When you’re starting a new class, it’s normal to have some discomfort as your body adjusts to the movements. However, pain is not the same thing as discomfort. Your breathing can tip you off to whether you’re pushing yourself beyond your limits. “Pain would alter the smooth rhythm of your breathing,” says ACE spokesperson and Balance Body Pilates master instructor Elizabeth Larkam. If you realize that you are not inhaling and exhaling normally, then stop and make small adjustments to your position until the pain subsides. Most important for: Yoga, Pilates
Group fitness classes are great ways to get your exercise, be social, and try something new. However, if you’re not careful, you risk injury in even the most relaxed classes like yoga and Pilates. Here are the top tips to help you avoid injury, whatever your activity-of-choice.
High-energy classes like Zumba are all about balance, and if you’re not balanced, you might get hurt. Larkam explains that balance comes from being able to coordinate what you see with what your feet are doing. That way, your core will remain stable. “If the feet haven’t been stimulated, then they’re not going to be quite awake to be able to get the best information for balance.” Try massaging your feet with your hands or by rolling your feet over a small, inflatable ball before class even begins. Most important for: Yoga, Zumba, step aerobics, and most dance-inspired classes
Showing up to class without knowing what you’re getting into can be risky. Even if a friend or family member assures you that you’ll be fine, it’s still a good decision to first sit in on a class. “Watch a session to get an idea about the intensity level of the class,” says Dr. Jennifer J. Mitchell, professor and sports medicine fellowship director at Texas Tech University’s Department of Family Medicine. “Some high-intensity classes can be an hour or more, and you may realize you may not be ready for that.” Most important for: Any activity!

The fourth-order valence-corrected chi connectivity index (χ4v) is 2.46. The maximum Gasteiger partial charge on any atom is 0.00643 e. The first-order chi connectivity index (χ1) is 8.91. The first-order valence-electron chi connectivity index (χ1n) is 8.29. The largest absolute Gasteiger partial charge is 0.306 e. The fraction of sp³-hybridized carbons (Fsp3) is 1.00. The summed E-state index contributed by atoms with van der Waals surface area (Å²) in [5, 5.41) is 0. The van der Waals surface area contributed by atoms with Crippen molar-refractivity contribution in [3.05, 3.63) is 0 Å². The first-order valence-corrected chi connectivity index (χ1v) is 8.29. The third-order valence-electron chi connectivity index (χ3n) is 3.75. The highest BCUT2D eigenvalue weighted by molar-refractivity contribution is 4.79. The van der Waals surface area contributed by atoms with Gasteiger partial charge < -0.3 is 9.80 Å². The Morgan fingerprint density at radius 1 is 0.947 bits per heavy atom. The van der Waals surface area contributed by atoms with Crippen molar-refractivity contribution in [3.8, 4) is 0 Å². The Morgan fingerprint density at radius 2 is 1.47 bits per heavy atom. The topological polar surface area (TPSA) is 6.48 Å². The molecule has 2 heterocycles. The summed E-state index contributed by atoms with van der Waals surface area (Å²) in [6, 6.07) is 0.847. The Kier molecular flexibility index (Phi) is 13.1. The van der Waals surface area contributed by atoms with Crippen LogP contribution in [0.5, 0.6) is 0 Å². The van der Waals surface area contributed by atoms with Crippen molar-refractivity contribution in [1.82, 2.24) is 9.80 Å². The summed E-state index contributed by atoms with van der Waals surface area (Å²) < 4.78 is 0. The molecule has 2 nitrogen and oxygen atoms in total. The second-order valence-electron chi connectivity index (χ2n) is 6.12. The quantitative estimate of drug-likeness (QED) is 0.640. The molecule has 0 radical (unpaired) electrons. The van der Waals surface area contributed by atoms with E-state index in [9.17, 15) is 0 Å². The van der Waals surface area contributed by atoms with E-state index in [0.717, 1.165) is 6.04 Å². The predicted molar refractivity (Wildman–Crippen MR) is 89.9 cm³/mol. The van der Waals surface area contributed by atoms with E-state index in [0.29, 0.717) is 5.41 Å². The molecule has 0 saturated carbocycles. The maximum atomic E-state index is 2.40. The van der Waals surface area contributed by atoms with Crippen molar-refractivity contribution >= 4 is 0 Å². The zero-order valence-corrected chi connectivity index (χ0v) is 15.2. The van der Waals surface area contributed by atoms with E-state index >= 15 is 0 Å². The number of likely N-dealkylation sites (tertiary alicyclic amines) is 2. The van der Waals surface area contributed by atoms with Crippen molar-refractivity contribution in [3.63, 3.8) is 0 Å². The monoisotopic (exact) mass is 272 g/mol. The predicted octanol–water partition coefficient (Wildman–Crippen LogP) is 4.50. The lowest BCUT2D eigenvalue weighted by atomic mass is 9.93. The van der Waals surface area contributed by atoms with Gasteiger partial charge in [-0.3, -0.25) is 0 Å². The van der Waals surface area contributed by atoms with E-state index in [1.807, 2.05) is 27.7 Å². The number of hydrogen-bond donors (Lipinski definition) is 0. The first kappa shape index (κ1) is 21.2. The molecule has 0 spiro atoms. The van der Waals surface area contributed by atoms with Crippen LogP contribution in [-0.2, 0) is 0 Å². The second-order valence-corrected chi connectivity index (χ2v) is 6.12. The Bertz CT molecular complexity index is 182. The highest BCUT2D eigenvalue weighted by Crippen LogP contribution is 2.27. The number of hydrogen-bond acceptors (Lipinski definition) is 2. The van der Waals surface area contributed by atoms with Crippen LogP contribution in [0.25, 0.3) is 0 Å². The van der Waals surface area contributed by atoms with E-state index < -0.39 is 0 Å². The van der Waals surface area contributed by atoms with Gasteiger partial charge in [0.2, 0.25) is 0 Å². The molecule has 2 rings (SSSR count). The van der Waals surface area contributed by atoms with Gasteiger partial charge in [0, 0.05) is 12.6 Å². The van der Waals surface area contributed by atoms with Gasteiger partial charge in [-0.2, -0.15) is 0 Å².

You may be tempted to go grab the same cute workout shoes instructor is wearing, but do what is best for your own feet. “Depending on your foot anatomy, you may need a more supportive shoe,” explains Mitchell. “One of the most common problems we see is foot and ankle pain because the patient wasn’t paying attention to their anatomy.” If you aren’t sure what you need, visit a specialty shoe store that can analyze your foot. “It is important to choose footwear that provides the appropriate cushion for their foot, their heel strike and for their arch. At the same time, this shoe needs to offer enough flexibility that it’s more like a glove than a mitten for the foot,” says Larkam. Most important for: High-intensity aerobic classes like Zumba and step
Even the simplest classes require you to be strong and confident in your body’s abilities. Since most fitness classes focus on aerobic activity, add strength training twice a week in addition to your class. “Resistance training is just as important as aerobic exercise,” advises Mitchell. Especially for individuals with physical limitations, strength training can help you prevent injury in your class. And as always, discuss with your doctor what level of activity is appropriate. Most important for: Supplementing aerobic activity
In need of a cure for dry winter skin? Moisturize luxuriously—and inexpensively—with these DIY body lotion recipes.
Get your fix of lucky New Year eats—without breaking those dietary resolutions.
How healthy is your hair? This winter, protect those locks with tips from an expert stylist.
You be the doc: Reach for these natural remedies to cure some of the most common ailments.
Upgrade your Thanksgiving leftovers game with these healthy turkey recipes.
Don't miss out on any of the flavor of Thanksgiving with these delectable gluten-free recipes.
Don't let sugar set you back—check out some of these sweet alternatives.